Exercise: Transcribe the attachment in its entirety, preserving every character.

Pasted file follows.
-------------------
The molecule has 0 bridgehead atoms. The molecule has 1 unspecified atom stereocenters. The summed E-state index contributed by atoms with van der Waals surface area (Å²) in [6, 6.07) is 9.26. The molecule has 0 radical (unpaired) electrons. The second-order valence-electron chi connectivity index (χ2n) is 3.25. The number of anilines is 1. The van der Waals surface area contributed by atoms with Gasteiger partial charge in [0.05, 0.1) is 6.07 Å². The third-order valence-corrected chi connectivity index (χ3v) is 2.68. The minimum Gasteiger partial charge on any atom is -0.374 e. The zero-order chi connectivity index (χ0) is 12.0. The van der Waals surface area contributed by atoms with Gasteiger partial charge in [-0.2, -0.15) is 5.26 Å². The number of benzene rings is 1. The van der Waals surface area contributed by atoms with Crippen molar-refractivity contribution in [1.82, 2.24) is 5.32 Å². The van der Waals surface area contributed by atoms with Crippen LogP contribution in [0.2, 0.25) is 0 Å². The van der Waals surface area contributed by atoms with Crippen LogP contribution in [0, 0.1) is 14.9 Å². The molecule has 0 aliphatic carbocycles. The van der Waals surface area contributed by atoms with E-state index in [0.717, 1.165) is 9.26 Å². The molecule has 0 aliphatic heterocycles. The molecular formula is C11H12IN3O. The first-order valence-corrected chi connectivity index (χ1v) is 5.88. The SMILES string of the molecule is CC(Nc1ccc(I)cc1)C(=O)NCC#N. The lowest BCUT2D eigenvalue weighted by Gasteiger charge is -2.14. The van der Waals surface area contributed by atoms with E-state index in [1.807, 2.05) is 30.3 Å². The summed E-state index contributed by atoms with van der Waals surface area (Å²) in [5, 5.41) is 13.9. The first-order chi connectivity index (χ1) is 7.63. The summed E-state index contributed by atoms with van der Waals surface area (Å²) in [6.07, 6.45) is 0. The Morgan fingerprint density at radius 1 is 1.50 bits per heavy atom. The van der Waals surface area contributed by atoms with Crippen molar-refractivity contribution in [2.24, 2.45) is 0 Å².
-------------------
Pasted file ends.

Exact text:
The molecule has 0 bridgehead atoms. The molecule has 1 unspecified atom stereocenters. The summed E-state index contributed by atoms with van der Waals surface area (Å²) in [6, 6.07) is 9.26. The molecule has 0 radical (unpaired) electrons. The second-order valence-electron chi connectivity index (χ2n) is 3.25. The number of anilines is 1. The van der Waals surface area contributed by atoms with Gasteiger partial charge in [0.05, 0.1) is 6.07 Å². The third-order valence-corrected chi connectivity index (χ3v) is 2.68. The minimum Gasteiger partial charge on any atom is -0.374 e. The zero-order chi connectivity index (χ0) is 12.0. The van der Waals surface area contributed by atoms with Gasteiger partial charge in [-0.2, -0.15) is 5.26 Å². The number of benzene rings is 1. The van der Waals surface area contributed by atoms with Crippen molar-refractivity contribution in [1.82, 2.24) is 5.32 Å². The van der Waals surface area contributed by atoms with Crippen LogP contribution in [0.2, 0.25) is 0 Å². The van der Waals surface area contributed by atoms with Crippen LogP contribution in [0, 0.1) is 14.9 Å². The molecule has 0 aliphatic carbocycles. The van der Waals surface area contributed by atoms with E-state index in [0.717, 1.165) is 9.26 Å². The molecule has 0 aliphatic heterocycles. The molecular formula is C11H12IN3O. The first-order valence-corrected chi connectivity index (χ1v) is 5.88. The SMILES string of the molecule is CC(Nc1ccc(I)cc1)C(=O)NCC#N. The lowest BCUT2D eigenvalue weighted by Gasteiger charge is -2.14. The van der Waals surface area contributed by atoms with E-state index in [1.807, 2.05) is 30.3 Å². The summed E-state index contributed by atoms with van der Waals surface area (Å²) in [5, 5.41) is 13.9. The first-order chi connectivity index (χ1) is 7.63. The summed E-state index contributed by atoms with van der Waals surface area (Å²) in [6.07, 6.45) is 0. The Morgan fingerprint density at radius 1 is 1.50 bits per heavy atom. The van der Waals surface area contributed by atoms with Crippen molar-refractivity contribution in [2.24, 2.45) is 0 Å².